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Credit Card Debt in Marriage: A Marriage Killer

How to divorce-proof your marriage by tackling debt together.

Here is what I wished everyone would know about credit card debt in marriage. If one spouse is the Owner of the credit card and the other is an “an authorized user” only (with a separate card), the debt accrued by the other spouse only goes on the credit history of the Owner spouse. In case of divorce where the other spouse refusing to pay for what they spent – the Owner spouse is on the hook with the bank for the entire balance. 

πŸ™ŒAre both spouses equally liable for joint credit card debt, even if one spent a lot more than the other?

If both spouses were owners/applicants for a joint credit card, even if one spouse NEVER used their card, in NY – they would have to equally split the debt and each is responsible for owing 50% of the debt on that joint credit card.

πŸ’Έ How is credit card debt handled in divorce?

Credit card is handled in divorces as follows:  Debt in separate spouses’ names remains separate unless you can prove that the money spent using the debt was used for joint marital purpose (like if the husband maxed out his credit card and used the money to do home renovations on the den). When splitting assets, marital debt is subtracted from the value of the assets and then the remaining value is divided between the spouses. 

πŸ€¦β€β™€οΈ What if marital debts are much higher than the marital assets?

In my practice, I had several cases where the marital debts were much higher than the marital assets. In these instances, we could not finish the cases for a long time because the spouses would not agree to split the debt. They would essentially walk away from the marriage with NEGATIVE BALANCES, owing money.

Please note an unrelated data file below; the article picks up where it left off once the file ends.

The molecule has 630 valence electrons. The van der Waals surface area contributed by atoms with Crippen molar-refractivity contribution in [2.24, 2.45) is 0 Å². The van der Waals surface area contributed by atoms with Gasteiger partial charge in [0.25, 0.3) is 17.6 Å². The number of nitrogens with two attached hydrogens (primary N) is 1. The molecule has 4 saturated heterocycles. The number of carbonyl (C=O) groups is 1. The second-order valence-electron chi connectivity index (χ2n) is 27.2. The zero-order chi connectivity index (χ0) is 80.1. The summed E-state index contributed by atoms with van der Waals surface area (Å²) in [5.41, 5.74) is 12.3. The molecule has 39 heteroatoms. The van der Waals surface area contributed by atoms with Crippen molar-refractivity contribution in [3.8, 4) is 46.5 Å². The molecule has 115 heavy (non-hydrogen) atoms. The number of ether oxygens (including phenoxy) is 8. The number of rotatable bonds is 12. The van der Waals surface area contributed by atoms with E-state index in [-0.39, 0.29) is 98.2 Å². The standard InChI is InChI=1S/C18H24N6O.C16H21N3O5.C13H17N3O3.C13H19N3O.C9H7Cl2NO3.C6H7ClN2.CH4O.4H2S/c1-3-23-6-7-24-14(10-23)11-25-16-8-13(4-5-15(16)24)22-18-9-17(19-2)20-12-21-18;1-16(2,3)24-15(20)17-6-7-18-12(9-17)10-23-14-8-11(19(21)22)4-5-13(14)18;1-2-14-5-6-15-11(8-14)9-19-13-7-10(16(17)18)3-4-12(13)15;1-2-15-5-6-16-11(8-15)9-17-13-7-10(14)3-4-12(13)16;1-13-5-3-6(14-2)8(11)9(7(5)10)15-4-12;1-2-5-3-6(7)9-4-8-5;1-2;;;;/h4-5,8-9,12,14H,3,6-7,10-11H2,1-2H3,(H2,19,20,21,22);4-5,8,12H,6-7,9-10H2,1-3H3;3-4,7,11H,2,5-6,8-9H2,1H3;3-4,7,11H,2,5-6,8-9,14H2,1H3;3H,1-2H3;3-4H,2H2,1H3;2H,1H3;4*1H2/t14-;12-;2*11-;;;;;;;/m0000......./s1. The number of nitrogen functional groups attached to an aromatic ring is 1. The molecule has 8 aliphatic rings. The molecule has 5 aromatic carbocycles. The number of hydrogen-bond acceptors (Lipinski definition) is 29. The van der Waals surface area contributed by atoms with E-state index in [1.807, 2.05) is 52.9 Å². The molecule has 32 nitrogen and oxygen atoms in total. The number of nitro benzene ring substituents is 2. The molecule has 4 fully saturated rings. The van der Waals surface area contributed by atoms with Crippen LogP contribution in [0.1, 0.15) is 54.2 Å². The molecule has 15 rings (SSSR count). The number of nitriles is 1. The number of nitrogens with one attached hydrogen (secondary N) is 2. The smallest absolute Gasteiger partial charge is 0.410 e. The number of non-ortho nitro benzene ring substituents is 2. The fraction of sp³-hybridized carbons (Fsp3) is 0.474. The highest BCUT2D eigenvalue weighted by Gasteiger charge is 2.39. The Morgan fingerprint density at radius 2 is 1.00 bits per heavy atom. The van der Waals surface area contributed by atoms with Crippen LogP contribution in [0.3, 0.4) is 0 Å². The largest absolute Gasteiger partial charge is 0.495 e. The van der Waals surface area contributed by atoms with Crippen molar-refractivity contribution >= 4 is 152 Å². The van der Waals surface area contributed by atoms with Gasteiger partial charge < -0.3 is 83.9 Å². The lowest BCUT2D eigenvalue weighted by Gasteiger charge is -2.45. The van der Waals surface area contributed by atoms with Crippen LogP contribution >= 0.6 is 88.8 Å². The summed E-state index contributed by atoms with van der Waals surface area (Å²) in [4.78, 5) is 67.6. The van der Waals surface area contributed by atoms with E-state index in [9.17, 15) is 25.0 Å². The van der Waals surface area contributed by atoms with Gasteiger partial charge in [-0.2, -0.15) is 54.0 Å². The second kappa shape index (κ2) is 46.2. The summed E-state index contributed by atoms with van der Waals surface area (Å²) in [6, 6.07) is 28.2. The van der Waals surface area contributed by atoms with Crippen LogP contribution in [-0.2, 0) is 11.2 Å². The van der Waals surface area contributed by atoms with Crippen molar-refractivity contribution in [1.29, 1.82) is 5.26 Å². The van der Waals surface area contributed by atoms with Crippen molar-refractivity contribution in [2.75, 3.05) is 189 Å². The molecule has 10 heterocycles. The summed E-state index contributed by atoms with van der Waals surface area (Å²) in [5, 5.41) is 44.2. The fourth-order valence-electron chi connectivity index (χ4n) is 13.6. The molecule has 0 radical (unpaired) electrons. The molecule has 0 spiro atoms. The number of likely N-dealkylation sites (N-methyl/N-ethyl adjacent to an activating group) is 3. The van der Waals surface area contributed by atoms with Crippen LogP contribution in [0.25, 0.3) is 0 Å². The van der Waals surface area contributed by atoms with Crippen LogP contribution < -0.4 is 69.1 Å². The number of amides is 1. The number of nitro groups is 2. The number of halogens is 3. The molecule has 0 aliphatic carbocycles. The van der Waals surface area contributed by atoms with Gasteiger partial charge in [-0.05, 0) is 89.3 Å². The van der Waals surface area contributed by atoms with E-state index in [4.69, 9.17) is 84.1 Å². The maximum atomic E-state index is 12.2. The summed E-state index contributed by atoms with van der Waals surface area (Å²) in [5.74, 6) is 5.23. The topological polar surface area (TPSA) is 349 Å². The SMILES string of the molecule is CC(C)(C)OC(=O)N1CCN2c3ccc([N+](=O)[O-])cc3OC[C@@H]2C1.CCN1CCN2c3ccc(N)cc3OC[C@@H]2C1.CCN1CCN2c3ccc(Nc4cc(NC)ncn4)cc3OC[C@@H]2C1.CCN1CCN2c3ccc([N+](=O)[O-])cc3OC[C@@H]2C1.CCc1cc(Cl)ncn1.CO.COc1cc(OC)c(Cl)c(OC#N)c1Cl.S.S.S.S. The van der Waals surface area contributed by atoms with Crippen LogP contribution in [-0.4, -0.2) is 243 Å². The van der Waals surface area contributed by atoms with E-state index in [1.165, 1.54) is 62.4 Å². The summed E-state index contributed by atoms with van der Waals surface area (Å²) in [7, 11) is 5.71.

πŸ‘©β€πŸŽ“πŸ‘¨β€πŸŽ“How does student debt work in marriage and divorce?

Even if your spouse took out student loans during the marriage, and you helped your spouse pay down all or part of their student loan, a student loan never becomes a marital debt. This will remain with the spouse who originally took out the student loan and went to school. So, individual student loan remains the obligation of the student spouse alone.

βš– How do you divide debt in a divorce?

It’s not always easy to divide debt because, for example, one spouse may want to remain in a house that’s mortgaged. The mortgage and home equity lines may be higher now (if they weren’t paying them for a while and interest and fees accumulated) than the house is worth.

It will be difficult to get the spouse is living in the house and wants to remain there to leave and sell this marital home where the parties will walk away with nothing after the sale (and even get the 1099 Miscellaneous from the bank for the balance of the loans the banks had to take a loss on in short sales). As long as the spouse who lives there remains in the home, he or she is living there rent-free in their own home. However, a sale will bring them no benefit in that situation; it’s very difficult to get them to leave or to agree to sell the property in a divorce.

Credit card debt that could be in one spouse’s individual name could be very high and the other spouse may not want to accept sharing in that debt and will dispute heavily that the money was used for marital purposes, claiming that they got no benefit from the money spent and therefore the other spouse should alone be liable.

If you’re looking to take care of a complex situation in your divorce, look no further.

Call Shepelsky Law Group

Tel☎ 718-769-6352

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